The music began its deep passionate, move and groove-kind of vibe. The entire crowd was now crooning and swaying with the music. The wind whistled, and my friend wrapped the now whimpering Blue Tick hound, with a handmade bulky sweater with a hood. Blue was looking pretty handsome in his handmade sweater, and must have been proud of himself.

I wanna keep it

As the music reached a crescendo, Blue began to sing. His voice echoed throughout the square. Suddenly the band stopped, called us up onstage and an announcement was made. “Does anybody claim this dog”?

Blue had his own input.

“ROWWWWWW GROOOOWWWW HOOOME”

And the band sang Row Row Row Your Boat Blues style with Blue. The dog howled, and the crowd cheered for my dog’s performance. He was a speaker, a singer, and an entertainer. I was feeling slightly embarrassed at this point, because people were asking to get our autograph, and told me that they saw me carrying the dog around downtown. A couple of my high school students, stopped to tell me that they were going use the story in class.

Then there was a twist in the plot. Blue was still on stage, and the microphone was still propped up near his mouth. But what came out from the back end sounded like an orchestra full of trumpets. My dog, was a loud farter.

By Alexander Krivitskiy on Unsplash

At this point, the entire situation began to sink in, and I realized that I am now responsible for a wayward wandering dog, that may have been somebody’s outdoor pet, but is now on the loose. Maybe I was snitching someone’s dog, I thought. Years later my aunt told me that people in Tucson used to let their dogs wander, but after a day or so they came back.

I was too deep into finding a resolve. I left Blue with my friend to grab a hamburger for him, and when I came back, ten minutes later, Blue was gone. Everything about the day, slipped away because all I could think about was finding him a home. That dog could fart hardy, as long as I found him.

Blue was nowhere to be seen. He escaped from me and my hound coddling. I had no choice at this point, but to head home on the bus, still holding Blue’s hamburger in hand. Once on the bus, I began to look on every street corner thinking that by some chance, I could get this burger to Blue. In my family, even if you weren’t hungry you had to eat.

By Evan Krause on Unsplash

Out of the corner of my eye, through the bus window, I saw the familiar lope. This dog was not a dope. He was on a mission to go someplace, although it was not entirely clear where. I opened one of the windows, and yelled out, “Hey Blue, you forgot your hamburger... STOP”.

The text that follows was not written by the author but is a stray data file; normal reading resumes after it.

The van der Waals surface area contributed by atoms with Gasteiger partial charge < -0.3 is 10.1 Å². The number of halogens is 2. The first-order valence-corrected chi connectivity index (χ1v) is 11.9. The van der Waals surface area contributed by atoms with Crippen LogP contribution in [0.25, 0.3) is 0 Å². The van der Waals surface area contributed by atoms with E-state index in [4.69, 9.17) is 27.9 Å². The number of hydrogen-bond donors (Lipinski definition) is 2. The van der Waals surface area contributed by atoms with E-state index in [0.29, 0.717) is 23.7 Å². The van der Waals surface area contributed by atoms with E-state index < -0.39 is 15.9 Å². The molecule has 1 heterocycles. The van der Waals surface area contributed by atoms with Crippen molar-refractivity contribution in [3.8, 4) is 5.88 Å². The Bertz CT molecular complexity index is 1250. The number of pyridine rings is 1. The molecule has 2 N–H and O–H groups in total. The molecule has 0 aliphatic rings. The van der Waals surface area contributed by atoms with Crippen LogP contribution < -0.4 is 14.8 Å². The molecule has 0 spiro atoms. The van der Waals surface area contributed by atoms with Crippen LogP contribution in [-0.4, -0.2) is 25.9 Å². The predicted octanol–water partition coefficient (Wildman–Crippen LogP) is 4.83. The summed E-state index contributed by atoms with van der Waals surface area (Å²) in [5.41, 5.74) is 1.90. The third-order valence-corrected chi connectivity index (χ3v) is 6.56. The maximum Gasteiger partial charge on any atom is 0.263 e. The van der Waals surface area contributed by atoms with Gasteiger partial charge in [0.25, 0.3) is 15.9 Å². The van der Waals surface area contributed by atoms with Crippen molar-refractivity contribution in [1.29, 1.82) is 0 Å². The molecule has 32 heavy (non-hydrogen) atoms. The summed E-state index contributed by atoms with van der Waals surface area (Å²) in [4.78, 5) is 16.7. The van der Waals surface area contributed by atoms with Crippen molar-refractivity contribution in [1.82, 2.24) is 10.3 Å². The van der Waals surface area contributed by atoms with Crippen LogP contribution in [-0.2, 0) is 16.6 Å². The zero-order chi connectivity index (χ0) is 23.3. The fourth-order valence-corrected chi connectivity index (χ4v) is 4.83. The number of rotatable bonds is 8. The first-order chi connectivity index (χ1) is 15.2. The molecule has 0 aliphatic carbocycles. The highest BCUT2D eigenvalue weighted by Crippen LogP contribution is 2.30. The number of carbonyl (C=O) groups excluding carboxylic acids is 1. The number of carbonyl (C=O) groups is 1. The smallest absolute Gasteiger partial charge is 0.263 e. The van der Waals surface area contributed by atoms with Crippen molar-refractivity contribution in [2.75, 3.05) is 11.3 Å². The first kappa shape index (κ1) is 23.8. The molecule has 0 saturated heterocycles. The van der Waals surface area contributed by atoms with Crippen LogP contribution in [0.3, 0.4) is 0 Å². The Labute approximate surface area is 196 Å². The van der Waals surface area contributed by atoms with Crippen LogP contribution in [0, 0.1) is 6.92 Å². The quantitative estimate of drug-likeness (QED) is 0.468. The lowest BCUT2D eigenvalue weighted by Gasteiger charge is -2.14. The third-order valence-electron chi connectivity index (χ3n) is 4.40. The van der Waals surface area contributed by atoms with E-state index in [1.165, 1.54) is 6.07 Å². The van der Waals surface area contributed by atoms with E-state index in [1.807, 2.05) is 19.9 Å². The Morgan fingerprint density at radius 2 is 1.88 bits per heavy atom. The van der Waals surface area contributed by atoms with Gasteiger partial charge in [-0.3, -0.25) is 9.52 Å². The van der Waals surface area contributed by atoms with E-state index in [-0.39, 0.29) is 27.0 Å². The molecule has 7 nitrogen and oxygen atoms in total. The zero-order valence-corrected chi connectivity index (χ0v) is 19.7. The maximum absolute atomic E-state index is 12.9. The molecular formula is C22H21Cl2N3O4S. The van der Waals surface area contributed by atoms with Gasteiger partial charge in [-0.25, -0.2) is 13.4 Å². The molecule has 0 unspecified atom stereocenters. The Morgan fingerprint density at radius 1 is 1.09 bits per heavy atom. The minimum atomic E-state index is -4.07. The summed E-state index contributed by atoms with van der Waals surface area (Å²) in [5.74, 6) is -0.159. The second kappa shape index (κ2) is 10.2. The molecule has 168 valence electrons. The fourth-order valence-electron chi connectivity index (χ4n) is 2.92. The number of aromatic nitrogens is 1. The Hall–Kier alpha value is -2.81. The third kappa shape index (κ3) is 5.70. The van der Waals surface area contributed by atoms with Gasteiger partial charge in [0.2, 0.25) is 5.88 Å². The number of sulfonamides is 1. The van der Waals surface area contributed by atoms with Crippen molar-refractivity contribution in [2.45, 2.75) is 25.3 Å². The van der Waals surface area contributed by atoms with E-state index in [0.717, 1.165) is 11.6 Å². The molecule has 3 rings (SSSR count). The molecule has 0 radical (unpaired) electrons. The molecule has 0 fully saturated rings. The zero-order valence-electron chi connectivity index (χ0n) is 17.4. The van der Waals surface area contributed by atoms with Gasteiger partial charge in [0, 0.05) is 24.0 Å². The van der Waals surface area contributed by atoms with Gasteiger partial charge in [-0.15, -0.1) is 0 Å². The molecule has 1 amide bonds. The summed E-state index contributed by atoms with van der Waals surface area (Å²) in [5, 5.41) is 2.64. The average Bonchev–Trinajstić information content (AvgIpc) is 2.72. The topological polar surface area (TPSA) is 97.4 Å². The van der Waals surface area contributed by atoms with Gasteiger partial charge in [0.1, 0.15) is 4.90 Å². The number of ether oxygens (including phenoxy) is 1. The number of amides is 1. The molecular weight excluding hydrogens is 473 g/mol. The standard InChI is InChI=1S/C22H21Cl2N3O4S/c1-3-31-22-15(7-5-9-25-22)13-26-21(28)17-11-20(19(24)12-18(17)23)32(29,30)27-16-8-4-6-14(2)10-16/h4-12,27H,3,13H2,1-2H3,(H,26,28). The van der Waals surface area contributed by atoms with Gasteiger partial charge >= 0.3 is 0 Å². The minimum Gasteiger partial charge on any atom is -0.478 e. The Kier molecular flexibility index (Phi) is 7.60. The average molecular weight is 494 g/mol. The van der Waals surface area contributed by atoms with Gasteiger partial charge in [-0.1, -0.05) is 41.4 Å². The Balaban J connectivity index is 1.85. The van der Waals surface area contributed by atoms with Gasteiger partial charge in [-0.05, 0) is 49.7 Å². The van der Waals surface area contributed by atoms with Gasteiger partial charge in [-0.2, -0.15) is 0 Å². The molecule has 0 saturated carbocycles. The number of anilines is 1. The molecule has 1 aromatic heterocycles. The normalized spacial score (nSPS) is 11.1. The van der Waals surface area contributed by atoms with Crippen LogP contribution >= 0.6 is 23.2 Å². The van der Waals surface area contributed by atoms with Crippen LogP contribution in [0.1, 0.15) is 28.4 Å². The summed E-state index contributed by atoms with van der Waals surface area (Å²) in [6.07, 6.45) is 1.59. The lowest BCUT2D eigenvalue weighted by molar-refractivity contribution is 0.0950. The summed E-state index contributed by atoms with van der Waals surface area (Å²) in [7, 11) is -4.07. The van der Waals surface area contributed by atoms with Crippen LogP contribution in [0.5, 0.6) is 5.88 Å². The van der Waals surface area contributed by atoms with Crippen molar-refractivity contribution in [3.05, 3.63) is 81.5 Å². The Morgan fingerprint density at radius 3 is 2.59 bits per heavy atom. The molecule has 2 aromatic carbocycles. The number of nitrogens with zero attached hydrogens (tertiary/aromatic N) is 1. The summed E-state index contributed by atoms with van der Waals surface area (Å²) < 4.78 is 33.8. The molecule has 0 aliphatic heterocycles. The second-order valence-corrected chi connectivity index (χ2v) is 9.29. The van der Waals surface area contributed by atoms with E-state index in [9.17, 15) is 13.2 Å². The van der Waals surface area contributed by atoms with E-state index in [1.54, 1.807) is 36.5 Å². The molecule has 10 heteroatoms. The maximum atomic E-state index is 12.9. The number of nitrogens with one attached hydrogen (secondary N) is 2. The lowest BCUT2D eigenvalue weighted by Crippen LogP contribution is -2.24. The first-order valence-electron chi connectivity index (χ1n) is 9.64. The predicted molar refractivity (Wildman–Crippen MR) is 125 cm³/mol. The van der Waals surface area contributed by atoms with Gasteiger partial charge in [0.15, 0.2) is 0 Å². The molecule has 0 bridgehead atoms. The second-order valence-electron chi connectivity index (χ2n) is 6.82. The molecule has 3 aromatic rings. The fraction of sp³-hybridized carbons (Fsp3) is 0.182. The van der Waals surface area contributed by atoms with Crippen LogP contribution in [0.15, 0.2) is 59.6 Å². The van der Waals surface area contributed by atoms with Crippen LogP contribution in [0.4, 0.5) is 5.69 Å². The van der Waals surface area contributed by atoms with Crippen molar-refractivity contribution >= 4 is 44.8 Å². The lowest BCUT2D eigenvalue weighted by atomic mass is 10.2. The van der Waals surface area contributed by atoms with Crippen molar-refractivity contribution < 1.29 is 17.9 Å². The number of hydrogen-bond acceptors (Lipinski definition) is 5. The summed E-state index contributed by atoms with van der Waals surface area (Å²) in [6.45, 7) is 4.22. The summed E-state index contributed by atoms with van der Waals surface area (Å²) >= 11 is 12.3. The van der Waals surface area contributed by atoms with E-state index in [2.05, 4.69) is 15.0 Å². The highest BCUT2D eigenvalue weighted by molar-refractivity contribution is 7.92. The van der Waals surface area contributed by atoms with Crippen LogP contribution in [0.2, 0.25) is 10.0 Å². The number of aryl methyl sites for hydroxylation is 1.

The dog looked at me when I got off the bus, with a sort of “I give up” look, and he surrendered by eating the burger. At this moment we fell in love, and he began to follow me around the city. All the while, I am trying to think about who I could call to find a temporary home for Blue.

About two miles into our journey, I stopped off at one of the older buildings, where this great guy was running for mayor. I was really hungry, and it was getting late, and I didn’t know what to do about Blue. As if my prayers were answered, a beautiful woman came out of the back of the office, and said that she was the office manager. On this day, they were having a buffet of Mexican food - my favorite, and she asked Blue if he was hungry. He was a great communicator. He said “ Yoooooow", which I assumed meant yes.

After a very generous lunch, I met new friends and began to feel a new connection with Tucson. Cecilia, told me that she had Blue Tick hounds at home, and that she would gladly take Blue because he liked to sit down for a good meal, could howl up a storm and would love the other dogs. He needed a good tick dip, but other than that, he would be fine and dandy. I didn’t have to take the bus home that day, as Cecilia and Blue drove me back home with my friend’s sweater, a plate of food and some good stories.

dog

About the Creator

Zel Harrison

I travel with a nap sack on my back to gather stories and sit in the circle of humanity.

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    Zel HarrisonWritten by Zel Harrison